lizdeli's picture
lizdeli
Posts: 521
Joined: Jul 2009

Glad that you reached out. Over the course of two plus years I have met two people who had anal cancer "in situ". I met them while waiting to see my oncologist on different occasions at MD Andersaon in Houston. In both cases, neither of them had to have chemo or radiation but they did have some surgery similar to what you described. I think you mentioned that the spot is 1 inch in diameter. And you mentioned biopsies in 12 locations. I can't recall anyoone having that many biopsies to determine if it has spread. As the others here have mentioned, a PET scan, CT scan, scopes, endoscopsy (I don't remember the spelling, I had so many scopes over the last few years) ultrasounds, etc. are usually done to determine if it has spread. I am not a doctor so this is just my opinion and I agree that you should get a second opinion before they biopsy so much and proceed to surgery. The good news is that if it is in situ, which it very well may be that is really good (not that any of this is good). But it likely means you don't need treatment.

Since anal cancer is so rare it's very important to insure that you are working with a doctor who has expereince in this area. Sometimes, although not ideal, it does mean venturing outside of a person's locale to locate such a doctor. If you let us know what state you are in I'm sure we can provide additional references.

Wishing you the best.

Liz

lizdeli's picture
lizdeli
Posts: 521
Joined: Jul 2009

Glad that you reached out. Over the course of two plus years I have met two people who had anal cancer "in situ". I met them while waiting to see my oncologist on different occasions at MD Andersaon in Houston. In both cases, neither of them had to have chemo or radiation but they did have some surgery similar to what you described. I think you mentioned that the spot is 1 inch in diameter. And you mentioned biopsies in 12 locations. I can't recall anyoone having that many biopsies to determine if it has spread. As the others here have mentioned, a PET scan, CT scan, scopes, endoscopsy (I don't remember the spelling, I had so many scopes over the last few years) ultrasounds, etc. are usually done to determine if it has spread. I am not a doctor so this is just my opinion and I agree that you should get a second opinion before they biopsy so much and proceed to surgery. The good news is that if it is in situ, which it very well may be that is really good (not that any of this is good). But it likely means you don't need treatment.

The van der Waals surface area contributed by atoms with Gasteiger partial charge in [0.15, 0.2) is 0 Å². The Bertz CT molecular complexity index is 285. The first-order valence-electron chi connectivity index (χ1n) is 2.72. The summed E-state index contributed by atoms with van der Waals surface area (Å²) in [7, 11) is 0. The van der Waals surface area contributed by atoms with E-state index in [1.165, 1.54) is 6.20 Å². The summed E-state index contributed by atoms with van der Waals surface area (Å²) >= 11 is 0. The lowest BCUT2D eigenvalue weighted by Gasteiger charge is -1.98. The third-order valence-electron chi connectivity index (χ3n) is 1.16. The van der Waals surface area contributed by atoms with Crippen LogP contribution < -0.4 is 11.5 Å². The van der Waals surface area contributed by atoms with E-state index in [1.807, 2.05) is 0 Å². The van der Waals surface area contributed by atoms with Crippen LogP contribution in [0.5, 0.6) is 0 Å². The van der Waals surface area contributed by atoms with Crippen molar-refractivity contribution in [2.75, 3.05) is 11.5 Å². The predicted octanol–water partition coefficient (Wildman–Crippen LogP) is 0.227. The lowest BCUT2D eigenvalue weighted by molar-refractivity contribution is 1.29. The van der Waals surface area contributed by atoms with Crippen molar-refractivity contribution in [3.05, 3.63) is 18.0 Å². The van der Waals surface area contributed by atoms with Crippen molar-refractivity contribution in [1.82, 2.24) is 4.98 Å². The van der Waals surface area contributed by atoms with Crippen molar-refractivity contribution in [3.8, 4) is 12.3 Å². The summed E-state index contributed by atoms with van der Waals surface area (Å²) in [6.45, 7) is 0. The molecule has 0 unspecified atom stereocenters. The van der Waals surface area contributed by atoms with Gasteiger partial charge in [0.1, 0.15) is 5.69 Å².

Since anal cancer is so rare it's very important to insure that you are working with a doctor who has expereince in this area. Sometimes, although not ideal, it does mean venturing outside of a person's locale to locate such a doctor. If you let us know what state you are in I'm sure we can provide additional references.

Wishing you the best.

Liz

Gigi01
Posts: 4
Joined: Feb 2012

As I mentioned above, he is one of the top colorectal/cancer specialists in this area and came highly recommended by my primary care physician (who did the diagnosing biopsy). Evidently the biopsies are very small and are done in a small circumference around the "in situ" area as well as internally. Unfortunately, it's a little late to get a second opinion since the surgery is tomorrow morning and I've already paid the doctor and surgery center. However, if the biopsies reveal any further abnormality (let's hope not!)I intend to have any further treatment done by an oncologist or will at the very least get that second opinion. Thanks again for your help!

Bella_G
Posts: 20
Joined: Dec 2011

Gigi01-
I hope your surgery went well and that you don't have to wait too long for biopsy results. I just finished my 6 weeks of radiation/2 weeks chemo today and am looking forward to making a strong recovery.

Please let us know how you're doing.

-Bella

RoseC's picture
RoseC
Posts: 502
Joined: Jun 2011

Congratulations Bella! Next week might be a bit rough, but things will heal up soon.
Gigi - hope things went well today.

Gigi01
Posts: 4
Joined: Feb 2012

I'm in Central Fla. but I'll definitely look up Dr. Berry's website.

shirlann54
Posts: 161
Joined: Aug 2011

I,ll be thinking about you i know you . You will be just fine.I have had 6 biopsies.Its been a year now .That i have been done with my treatments.It took 3 biopsies for it to read cancer .The Dr said my cancer was hideing. I took 3 to show it was gone.

lizdeli's picture
lizdeli
Posts: 521
Joined: Jul 2009

Waiting to hear your good news! Sending positive vibes your way.
Liz